A will is a legal document that states how a person's assets will be distributed after their death. In order for a will to be valid, it must be properly executed and signed by the testator. However, there are situations where a will may be challenged on the grounds that it is invalid. One common reason that a will may be suspected to be invalid is undue influence.
What is Undue Influence?
When a person signs a will, they are indicating that they wish for their property to be distributed in a certain way upon their death. However, there are situations in which someone may attempt to influence the testator's decision in order to receive a more significant share of the estate. This is called undue influence. Undue influence can take many forms, but it typically involves persuasion, coercion, or manipulation. If it can be shown that undue influence was used to convince the testator to sign the will, then the court may deem the will invalid.
What Constitutes Undue Influence?
Undue influence is often challenging to prove; however, the Virginia Supreme Court states that a presumption of undue influence may present itself if any of the following are applicable:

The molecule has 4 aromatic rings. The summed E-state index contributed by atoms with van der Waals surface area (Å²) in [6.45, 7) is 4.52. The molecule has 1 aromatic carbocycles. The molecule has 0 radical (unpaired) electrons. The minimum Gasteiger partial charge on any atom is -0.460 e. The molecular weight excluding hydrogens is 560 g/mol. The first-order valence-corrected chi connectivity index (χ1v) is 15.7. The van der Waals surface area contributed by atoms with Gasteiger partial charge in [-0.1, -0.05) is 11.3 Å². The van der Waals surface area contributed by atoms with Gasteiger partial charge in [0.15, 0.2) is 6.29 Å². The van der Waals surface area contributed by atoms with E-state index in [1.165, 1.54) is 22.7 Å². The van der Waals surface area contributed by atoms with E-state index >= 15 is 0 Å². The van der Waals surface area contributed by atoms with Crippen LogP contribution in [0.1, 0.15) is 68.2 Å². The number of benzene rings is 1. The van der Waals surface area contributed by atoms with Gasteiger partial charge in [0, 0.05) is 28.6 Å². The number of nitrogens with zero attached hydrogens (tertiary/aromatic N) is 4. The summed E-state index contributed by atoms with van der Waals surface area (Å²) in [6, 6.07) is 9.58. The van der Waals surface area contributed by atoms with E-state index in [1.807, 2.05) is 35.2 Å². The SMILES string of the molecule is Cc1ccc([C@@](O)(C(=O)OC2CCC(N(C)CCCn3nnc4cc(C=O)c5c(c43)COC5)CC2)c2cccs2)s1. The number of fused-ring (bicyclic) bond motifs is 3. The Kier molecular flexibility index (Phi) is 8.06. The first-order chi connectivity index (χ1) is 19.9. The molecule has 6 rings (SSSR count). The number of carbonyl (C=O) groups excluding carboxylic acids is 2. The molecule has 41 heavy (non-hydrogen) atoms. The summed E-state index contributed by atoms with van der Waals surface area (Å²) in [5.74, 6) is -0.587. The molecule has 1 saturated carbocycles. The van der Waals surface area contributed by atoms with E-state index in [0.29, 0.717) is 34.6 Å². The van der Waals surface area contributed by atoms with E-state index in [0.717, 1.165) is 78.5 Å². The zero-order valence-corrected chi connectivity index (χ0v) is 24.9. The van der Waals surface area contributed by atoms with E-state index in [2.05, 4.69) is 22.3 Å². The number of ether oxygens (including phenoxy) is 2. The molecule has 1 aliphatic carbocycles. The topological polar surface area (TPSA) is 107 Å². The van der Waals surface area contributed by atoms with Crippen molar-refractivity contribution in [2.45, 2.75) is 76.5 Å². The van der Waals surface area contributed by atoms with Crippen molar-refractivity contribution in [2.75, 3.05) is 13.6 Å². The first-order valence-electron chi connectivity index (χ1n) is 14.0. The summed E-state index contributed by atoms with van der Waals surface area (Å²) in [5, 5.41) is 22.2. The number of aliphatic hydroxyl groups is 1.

- Confidential Relationship: A beneficiary was involved in a fiduciary relationship or one based on dependence.
- Lack of Testamentary Capacity: The testator lacked the appropriate mindset to create and execute a will on their own accord.
- Original Will Intentions: The testator may have created a previous will with different intentions. The new will in question may benefit the individual believed to have coerced the testator.
New Legislation is Helping
In early 2021, the Virginia Senate Judiciary Committee approved Senate Bill 1123: Will Contest; Presumption of Undue Influence. Introduced by Obenshain Law Group attorney and Senator Mark D. Obenshain, the bill calls for the production of evidence by the party accused of undue influence to rebut the presumption that the will was the product of undue influence. This means that the defendant would have to prove that the testator was acting with appropriate testamentary capacity and that no relationship could have persuaded the decedent to make a testamentary gift in their favor.
Will Contest Attorneys in Harrisonburg
At Obenshain Law Group, our will contest attorneys have extensive experience handling cases involving undue influence and suspected will invalidity. If you suspect that a will is the product of undue influence or that it is invalid, for other reasons, we can help you understand your legal options and navigate the probate process.
If you believe a will was created under undue influence, contact us today at (540) 318-7360 or fill out our form online for a free consultation.